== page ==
ELOY pitch

 

ELOY

A Non Fiction drama based on a book written by A.V. Queen and Don Queen

Adapted by Linda Daly and Phil Mathews, PLLC

 

LOGLINE:

"In the mid-forties, a steadfast Native American battling tuberculosis moves to Eloy, a hot dusty "Cotton Boom Town” in South Central Arizona that is overrun by unlawfulness and carnage that lives up to its Spanish translation, "My God, My God, why hast thou forsaken me?"

 

PITCH:

The actual events of Eloy during post-WWII are well documented with original crime photographs, original newspaper articles, notes that A.V. kept in his trusty notebook and the childhood memories of an impressionable young boy who idolized his dad.

 

SYNOPSIS:

Typically, Eloy’s population was 4500, however from September thru January during the cotton picking season the population swelled to around 15,000. Each weekly episode will capture Eloy’s bad-ass reputation by examining documented criminal cases and the memories of a child during his youth.

The season opens in 1941 as A.V. Queen, a Native American and resident for the past two years of the T.B. Santorum in Talihina, Oklahoma is told by his doctor that he needed to be in a dryer climate or die. In a 1939 Chevy, the Queen family of eight, a hired driver, seventeen quilts, and all of their earthly belongings that would fit in the car headed west. The family settled in the small, dusty “Cotton Boom Town” of Eloy.

The family’s fortune changed dramatically after A.V.  helped a deputy lock up three very resisting prisoners. A few days later, Chief Deputy, Ed “Tex” Smith, offered him the job of night deputy. For the next four years, A.V. and Ed Smith worked together side by side and became good friends until Ed was assassinated in 1948, resulting in illegal gambling.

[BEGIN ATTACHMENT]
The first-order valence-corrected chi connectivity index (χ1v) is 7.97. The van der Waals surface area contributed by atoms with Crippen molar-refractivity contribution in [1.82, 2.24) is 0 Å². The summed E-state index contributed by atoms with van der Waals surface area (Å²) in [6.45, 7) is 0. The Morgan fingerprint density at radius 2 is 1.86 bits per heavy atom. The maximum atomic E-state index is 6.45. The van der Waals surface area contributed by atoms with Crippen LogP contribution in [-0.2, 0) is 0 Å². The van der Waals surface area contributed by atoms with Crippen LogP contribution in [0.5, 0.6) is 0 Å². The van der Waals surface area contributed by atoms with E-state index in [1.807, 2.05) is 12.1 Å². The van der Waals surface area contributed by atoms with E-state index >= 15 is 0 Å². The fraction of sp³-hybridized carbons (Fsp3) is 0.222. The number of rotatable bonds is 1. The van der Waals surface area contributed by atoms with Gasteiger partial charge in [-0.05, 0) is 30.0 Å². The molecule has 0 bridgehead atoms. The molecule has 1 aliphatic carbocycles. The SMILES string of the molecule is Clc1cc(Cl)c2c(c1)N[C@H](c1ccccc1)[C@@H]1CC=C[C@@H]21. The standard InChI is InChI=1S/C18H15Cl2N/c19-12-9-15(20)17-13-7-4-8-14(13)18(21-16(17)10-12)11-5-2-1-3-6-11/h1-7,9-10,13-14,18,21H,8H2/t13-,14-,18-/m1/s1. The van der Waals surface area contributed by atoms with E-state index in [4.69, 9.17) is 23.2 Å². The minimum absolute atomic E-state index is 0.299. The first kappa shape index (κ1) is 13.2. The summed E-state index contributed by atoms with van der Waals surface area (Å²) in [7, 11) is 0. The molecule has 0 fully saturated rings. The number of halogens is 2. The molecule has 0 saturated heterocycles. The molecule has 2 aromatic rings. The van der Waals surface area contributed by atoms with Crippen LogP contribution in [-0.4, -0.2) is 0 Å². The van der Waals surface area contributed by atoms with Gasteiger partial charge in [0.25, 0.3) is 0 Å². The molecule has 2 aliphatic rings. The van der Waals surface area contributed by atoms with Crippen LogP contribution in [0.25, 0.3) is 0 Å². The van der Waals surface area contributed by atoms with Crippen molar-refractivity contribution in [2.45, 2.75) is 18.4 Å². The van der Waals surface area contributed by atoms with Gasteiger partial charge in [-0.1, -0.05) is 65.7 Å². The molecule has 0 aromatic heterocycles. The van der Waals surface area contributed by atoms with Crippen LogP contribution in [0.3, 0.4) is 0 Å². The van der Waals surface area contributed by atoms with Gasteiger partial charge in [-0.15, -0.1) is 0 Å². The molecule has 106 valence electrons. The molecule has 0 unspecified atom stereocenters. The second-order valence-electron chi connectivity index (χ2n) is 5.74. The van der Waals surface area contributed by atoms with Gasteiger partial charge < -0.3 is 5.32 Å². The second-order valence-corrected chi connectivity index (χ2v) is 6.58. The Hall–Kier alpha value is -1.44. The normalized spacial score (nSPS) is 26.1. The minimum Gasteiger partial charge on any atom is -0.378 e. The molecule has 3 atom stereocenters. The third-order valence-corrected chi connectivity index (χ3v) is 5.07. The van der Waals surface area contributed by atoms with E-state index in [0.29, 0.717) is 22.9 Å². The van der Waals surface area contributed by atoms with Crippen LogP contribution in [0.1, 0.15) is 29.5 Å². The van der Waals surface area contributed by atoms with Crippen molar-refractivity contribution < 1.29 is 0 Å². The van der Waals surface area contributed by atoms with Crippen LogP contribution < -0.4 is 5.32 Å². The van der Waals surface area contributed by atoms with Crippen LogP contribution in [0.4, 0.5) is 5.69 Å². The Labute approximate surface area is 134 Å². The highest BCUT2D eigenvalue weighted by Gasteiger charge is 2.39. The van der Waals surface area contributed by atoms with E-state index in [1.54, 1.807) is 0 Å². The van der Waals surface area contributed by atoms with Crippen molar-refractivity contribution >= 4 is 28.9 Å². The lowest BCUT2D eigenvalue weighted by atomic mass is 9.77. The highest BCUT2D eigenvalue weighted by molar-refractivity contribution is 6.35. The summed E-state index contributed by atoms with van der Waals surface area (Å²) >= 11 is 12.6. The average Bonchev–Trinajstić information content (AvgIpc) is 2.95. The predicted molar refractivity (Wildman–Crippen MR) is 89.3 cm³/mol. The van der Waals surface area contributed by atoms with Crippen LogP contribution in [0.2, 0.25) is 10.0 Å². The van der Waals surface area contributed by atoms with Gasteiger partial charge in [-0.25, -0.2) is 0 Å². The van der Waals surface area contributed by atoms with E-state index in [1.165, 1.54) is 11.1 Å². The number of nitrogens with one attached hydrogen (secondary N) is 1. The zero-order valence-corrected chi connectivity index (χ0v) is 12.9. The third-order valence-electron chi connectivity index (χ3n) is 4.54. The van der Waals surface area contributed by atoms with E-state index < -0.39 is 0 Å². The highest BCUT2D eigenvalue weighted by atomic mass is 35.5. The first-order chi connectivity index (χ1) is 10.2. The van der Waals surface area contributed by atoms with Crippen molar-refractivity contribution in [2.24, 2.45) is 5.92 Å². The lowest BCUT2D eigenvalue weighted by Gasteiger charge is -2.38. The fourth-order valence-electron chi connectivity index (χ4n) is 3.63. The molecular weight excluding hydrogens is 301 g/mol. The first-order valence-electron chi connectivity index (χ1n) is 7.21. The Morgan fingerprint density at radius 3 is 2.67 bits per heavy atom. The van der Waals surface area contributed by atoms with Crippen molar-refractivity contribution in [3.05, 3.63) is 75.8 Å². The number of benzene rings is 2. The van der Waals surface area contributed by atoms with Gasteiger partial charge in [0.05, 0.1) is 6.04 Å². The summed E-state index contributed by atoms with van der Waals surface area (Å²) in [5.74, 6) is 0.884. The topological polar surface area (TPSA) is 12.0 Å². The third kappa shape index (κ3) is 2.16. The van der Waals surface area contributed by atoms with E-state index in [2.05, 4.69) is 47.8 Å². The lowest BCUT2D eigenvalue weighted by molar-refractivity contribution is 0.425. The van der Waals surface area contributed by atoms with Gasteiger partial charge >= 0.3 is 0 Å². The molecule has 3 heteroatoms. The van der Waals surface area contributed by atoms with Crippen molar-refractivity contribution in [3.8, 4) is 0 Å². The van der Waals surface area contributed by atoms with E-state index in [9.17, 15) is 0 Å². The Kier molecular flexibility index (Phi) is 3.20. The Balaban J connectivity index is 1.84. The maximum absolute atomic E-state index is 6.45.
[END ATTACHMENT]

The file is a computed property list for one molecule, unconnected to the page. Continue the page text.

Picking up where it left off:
Eloy explores the dynamics between a boy and his father as he grows up watching him maneuver the blurred line of what is right and wrong while enforcing the letter of the law in a town still consumed by the spirit of the old west. The son gleans wisdom from his father and peers, his actions, and the lessons that he takes into adulthood. Through the carnage and turmoil that unfolds, local headlines ultimately catch the attention of the Governor, and a state investigation ensues. Once again, the characters adapt like chameleons.

 

A.V. Queen is a Native American, (Cherokee) who moves to Arizona for its dryer climate in hopes to save himself from the dangerous tuberculosis time bomb flooding his lungs. After three years working on an army base building a bomb shelter, he eventually settles in Eloy with his wife and six children in a one-room, “cotton cabin” furnished only with a single wooden table and four chairs. A single light bulb hung from the ceiling on a wrapped electrical cord and pull chain. Running water is outdoors to the left of the front door which consisted of a faucet.

 

Don Queen is A.V.’s youngest boy and is telling the story through nostalgic eyes. He benefits from his father’s new role in the town and, thus, takes it upon himself to adopt the role of jailhouse errand boy. He slyly turns a profit by slipping contraband such as cigarettes, small candies, and such to those incarcerated. He tells the story as he watches his dad slowly become one of his greatest heroes and soaked up every drop of wisdom his father lays out for him without fully realizing he’s being prepared for the future with lifelong lessons.